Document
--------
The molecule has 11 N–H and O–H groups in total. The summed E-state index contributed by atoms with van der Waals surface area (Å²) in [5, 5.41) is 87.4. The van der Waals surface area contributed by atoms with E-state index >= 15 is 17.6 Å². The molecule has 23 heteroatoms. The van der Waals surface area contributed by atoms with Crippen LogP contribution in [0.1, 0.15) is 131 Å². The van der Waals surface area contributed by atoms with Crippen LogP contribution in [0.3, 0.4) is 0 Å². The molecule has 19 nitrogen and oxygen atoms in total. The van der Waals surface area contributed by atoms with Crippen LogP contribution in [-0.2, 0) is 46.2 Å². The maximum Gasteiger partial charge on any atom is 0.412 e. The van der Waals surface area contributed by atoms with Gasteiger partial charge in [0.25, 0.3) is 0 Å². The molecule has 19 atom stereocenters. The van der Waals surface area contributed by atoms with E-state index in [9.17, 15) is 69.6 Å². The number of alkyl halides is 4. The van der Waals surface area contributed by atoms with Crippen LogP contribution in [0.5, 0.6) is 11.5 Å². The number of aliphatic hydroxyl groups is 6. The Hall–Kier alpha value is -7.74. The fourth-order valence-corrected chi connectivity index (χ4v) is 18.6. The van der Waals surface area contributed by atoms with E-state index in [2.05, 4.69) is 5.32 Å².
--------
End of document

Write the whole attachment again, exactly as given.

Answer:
The molecule has 11 N–H and O–H groups in total. The summed E-state index contributed by atoms with van der Waals surface area (Å²) in [5, 5.41) is 87.4. The van der Waals surface area contributed by atoms with E-state index >= 15 is 17.6 Å². The molecule has 23 heteroatoms. The van der Waals surface area contributed by atoms with Crippen LogP contribution in [0.1, 0.15) is 131 Å². The van der Waals surface area contributed by atoms with Crippen LogP contribution in [0.3, 0.4) is 0 Å². The molecule has 19 nitrogen and oxygen atoms in total. The van der Waals surface area contributed by atoms with Crippen LogP contribution in [-0.2, 0) is 46.2 Å². The maximum Gasteiger partial charge on any atom is 0.412 e. The van der Waals surface area contributed by atoms with Gasteiger partial charge in [0.25, 0.3) is 0 Å². The molecule has 19 atom stereocenters. The van der Waals surface area contributed by atoms with E-state index in [9.17, 15) is 69.6 Å². The number of alkyl halides is 4. The van der Waals surface area contributed by atoms with Crippen LogP contribution in [0.5, 0.6) is 11.5 Å². The number of aliphatic hydroxyl groups is 6. The Hall–Kier alpha value is -7.74. The fourth-order valence-corrected chi connectivity index (χ4v) is 18.6. The van der Waals surface area contributed by atoms with E-state index in [2.05, 4.69) is 5.32 Å².